Source: Photo: Jenny Lea on Unsplash
As a former long-time Bay Area resident, I find it heartbreaking to watch the images from this past week. The fact that the Burning Man festival, the quintessential West Coast gathering — an event “that is Silicon Valley,” as Elon Musk once described it — ended just a few days before yet another wave of wildfires hit the region was a strange coincidence emblematic of the strange times in which we live. Shortly after tens of thousands of “Burners” were gathering in the virtual “Multiverse” of this year’s Burning Man, large parts of the U.S. West Coast were up in flames, and in many places had burned down to the ground, with the skies lit orange, street lights turned on during ash-gray days. It wasn’t uncommon to hear “Blade Runner” comparisons.
There couldn’t be a more poignant image for the dismal state of the Golden State: a region famed for producing bold visions of the future and blessed with an abundance of sun and optimism drowning in a dark, apocalyptic perversion of its own utopia.
The saying: “This isn’t California’s worst year in the last hundred, it’s California’s best year in the next thousand,” made the rounds on Twitter, and not even the most unabashed optimist can argue its underlying truth.
Climate change is a human-made disaster, fueled by greed and the insatiable desire to win at all costs. It’s the final product of a business world that equates profit maximization with maximal extraction of both natural and human “resources,” of data and identities. No CEO Business Roundtable declarations of intent or other expressions of “conscious capitalism” can detract from this. The Long-Term Stock Exchange, which launched this past week in San Francisco as an attempt to help business leaders free themselves from “being held hostage” to quarterly profits and short-terminism, valuing long-term positive social and environmental impact, may simply have come too late.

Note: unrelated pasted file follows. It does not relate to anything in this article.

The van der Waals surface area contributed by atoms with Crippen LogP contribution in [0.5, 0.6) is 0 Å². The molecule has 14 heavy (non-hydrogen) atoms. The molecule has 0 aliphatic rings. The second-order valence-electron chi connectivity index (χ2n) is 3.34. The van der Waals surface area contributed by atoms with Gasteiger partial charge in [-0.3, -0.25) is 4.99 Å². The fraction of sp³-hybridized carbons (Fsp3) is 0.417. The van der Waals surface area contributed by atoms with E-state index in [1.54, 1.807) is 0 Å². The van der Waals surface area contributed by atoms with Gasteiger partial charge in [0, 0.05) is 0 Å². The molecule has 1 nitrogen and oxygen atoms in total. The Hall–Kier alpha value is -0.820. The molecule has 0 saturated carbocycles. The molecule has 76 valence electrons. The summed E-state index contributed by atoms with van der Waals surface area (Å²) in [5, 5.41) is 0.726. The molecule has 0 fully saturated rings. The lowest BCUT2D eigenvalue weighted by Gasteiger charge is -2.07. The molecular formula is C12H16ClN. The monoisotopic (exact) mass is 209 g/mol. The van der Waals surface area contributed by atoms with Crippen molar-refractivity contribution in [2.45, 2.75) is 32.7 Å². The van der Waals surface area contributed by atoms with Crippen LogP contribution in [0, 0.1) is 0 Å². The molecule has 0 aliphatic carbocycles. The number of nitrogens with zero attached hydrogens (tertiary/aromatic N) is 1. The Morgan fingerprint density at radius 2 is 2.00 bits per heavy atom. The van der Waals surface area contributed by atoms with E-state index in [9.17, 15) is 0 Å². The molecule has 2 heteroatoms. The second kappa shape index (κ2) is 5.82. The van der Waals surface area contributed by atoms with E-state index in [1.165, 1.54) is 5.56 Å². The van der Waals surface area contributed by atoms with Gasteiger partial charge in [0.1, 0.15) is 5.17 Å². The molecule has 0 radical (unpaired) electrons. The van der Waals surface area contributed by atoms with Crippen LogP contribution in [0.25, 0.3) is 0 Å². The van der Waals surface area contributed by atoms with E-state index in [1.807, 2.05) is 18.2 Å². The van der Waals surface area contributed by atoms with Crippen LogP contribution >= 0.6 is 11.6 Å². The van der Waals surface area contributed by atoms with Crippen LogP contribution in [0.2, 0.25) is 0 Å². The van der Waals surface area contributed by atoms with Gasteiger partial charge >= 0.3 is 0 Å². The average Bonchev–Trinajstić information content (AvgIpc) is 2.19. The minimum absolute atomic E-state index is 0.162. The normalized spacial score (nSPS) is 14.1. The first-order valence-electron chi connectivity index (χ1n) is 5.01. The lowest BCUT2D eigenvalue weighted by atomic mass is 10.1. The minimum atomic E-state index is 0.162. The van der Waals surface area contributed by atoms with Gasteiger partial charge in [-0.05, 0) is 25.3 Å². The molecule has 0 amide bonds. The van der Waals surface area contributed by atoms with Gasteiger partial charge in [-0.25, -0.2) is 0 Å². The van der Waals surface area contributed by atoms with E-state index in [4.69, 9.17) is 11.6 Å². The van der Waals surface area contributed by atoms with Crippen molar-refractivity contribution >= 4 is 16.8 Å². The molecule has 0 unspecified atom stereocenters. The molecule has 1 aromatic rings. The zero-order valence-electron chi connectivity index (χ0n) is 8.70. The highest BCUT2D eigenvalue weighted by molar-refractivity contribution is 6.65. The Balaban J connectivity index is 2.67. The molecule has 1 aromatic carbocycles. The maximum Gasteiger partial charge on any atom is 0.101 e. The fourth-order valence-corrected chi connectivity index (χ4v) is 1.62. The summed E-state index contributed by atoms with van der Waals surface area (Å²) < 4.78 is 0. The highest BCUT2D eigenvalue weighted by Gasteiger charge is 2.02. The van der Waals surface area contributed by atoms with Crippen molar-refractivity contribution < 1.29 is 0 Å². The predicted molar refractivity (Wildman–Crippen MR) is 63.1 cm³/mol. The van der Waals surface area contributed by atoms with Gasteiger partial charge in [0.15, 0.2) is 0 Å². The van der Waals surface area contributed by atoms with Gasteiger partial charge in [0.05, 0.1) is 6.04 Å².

The (looming) apocalypse is indeed the great “reveal” (such is the word’s original meaning in Greek). In a region that is home to Big Tech the irony is especially biting: Silicon Valley, touting to make the world a better place, has basically become hell on earth: unhealthy, unbalanced, unhabitable. The ugly interface of late capitalism.
Climate action means strengthening our human systems
We may indeed have to learn how to lose, not as a cynical act of resignation but as a humbled posture that lets us appreciate a smaller life while finding solace in each other. It is no coincidence that the final act of Burning Man is the ritualistic burning of “the Man,” and one of its community principles is: “Leave no trace.” If we get our endings right, we might indeed be capable of new beginnings. You can mock Burning Man and its Multiverse as escapism or decadence all day long, but it is undeniable that it knows a thing or two about the power of surrendering to something greater than yourself and the beauty of community.
This made me think of the controversial essay the novelist Jonathan Franzen published in The New Yorker almost exactly a year ago: “The climate apocalypse is coming. To prepare for it, we need to admit that we can’t prevent it,” he wrote, and began his case with the weltschmerz words of Kafka: “There is infinite hope, only not for us.” Franzen flips them though and counters that “in our rapidly darkening world, that the converse of Kafka’s quip is equally true: There is no hope, except for us.”